Exact text by Vint Cerf, from private communication, September 6, 1999:


As to the invention of the Internet - plainly it is the work of many hands. Were it not for the independent invention packet switching by Len Kleinrock in 1961, Paul Baran in 1962 and Donald Davies in 1964 it isn't clear that Larry Roberts would have been persuaded to employ packet switching and high speed lines for the original ARPANET design.

The success of the ARPANET's implementation, thanks to the BBN team including Bob Kahn, Frank Heart, Dave Walden, Severo Ornstein, William Crowther, Ben Barker, Truett Thach among many others, led to experimentation in other media, notably packet satellite (a project initiated by Larry Roberts and continued by Bob Kahn and later fell on my watch), and packet radio (initiated by Bob Kahn and later managed by me, then Barry Leiner and others at ARPA).

The idea for interlinking these nets but keeping them distinct was Bob Kahn's and there was resistance (the alternative was to integrate every communication modality into ARPANET). Bob Kahn and I worked out the basic Internet architecture and principles including TCP in 1973. The details of TCP, however, benefitted from input from many sources. I had a team of graduate students at Stanford including Yogen Dalal, Carl Sunshine, Dick Karp, Jim Mathis, Judy Estrin, and Ron Crane, who were joined by visitors from outside the university: Gerard LeLann from IRIA, Dag Belsnes from University of Oslo, Kuninobu Tanno from Japan, and researchers at Xerox PARC including Bob Metcalfe, John Shoch, Larry Stewart. Strong protocol design inputs came from the Cyclades group at IRIA: Louis Pouzin, Hubert Zimmermann and Gerard LeLann. Also from Donald Davies' group at the National Physical Laboratory, notably Roger Scantlebury. At University College London (UCL) we had considerable participation from Peter Kirstein and his researchers including Peter Higginson, Steve Treadwell, Adrian Stokes, John Bennett, among others. From BBN, some key ideas were contributed by Ray Tomlinson and Bill Plummer and later, Steve Kent, Jack Haverty, and Virginia Strazisar. At MIT, Dave Clark, Noel Chiappa and David Reed contributed strongly. From USC Information Sciences Institute, Jon Postel and Bob Braden and Danny Cohen were key participants, with Dan Lynch playing a critical operational role as the preparation for roll-out of TCP/IP began in 1982, culminating in the Jan 1, 1983 deadline for conversion. (We didn't make it that precisely but a lot happened in the first few months of 1983.)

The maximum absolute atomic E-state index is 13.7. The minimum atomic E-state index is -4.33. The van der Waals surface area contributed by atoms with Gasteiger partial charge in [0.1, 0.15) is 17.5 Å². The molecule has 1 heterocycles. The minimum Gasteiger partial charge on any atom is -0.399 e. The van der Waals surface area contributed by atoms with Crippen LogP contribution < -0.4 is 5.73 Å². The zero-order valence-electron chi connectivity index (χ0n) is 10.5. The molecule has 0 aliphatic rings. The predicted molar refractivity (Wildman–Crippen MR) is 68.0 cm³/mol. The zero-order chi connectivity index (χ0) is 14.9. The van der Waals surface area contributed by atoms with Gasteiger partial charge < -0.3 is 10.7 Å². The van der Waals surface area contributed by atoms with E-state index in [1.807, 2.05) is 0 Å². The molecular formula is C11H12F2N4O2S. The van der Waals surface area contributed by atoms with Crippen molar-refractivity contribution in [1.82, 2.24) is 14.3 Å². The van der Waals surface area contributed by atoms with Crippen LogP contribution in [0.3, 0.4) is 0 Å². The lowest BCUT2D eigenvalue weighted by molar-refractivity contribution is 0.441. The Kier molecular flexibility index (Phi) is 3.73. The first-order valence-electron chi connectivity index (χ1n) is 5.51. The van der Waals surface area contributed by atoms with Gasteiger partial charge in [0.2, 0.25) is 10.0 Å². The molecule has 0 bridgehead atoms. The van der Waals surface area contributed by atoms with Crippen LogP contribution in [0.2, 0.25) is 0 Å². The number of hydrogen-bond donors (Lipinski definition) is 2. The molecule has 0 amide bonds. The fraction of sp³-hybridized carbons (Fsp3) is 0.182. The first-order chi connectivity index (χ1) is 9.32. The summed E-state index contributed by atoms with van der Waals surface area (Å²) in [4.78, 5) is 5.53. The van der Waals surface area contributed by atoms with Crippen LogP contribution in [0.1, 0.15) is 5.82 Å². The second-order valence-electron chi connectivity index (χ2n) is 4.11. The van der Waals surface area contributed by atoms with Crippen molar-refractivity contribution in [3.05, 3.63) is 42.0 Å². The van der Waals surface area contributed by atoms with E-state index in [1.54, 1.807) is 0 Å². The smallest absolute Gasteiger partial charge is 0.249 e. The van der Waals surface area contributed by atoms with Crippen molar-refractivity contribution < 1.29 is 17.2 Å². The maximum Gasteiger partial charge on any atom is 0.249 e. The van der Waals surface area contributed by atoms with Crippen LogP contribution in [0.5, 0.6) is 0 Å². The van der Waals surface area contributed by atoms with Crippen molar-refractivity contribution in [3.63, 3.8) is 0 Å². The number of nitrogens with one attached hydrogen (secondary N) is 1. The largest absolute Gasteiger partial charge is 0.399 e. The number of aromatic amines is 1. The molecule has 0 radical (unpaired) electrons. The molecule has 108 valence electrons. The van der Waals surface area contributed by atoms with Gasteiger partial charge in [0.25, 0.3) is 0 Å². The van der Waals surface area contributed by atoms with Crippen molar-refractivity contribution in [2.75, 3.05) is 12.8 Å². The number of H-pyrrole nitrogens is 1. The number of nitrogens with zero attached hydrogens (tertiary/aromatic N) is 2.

A major milestone occurred November 22, 1977 when the first three network Internet was demonstrated (packet radio, packet satellite and Internet).

And those were just the early years!

And I'm sure I have left out some important people.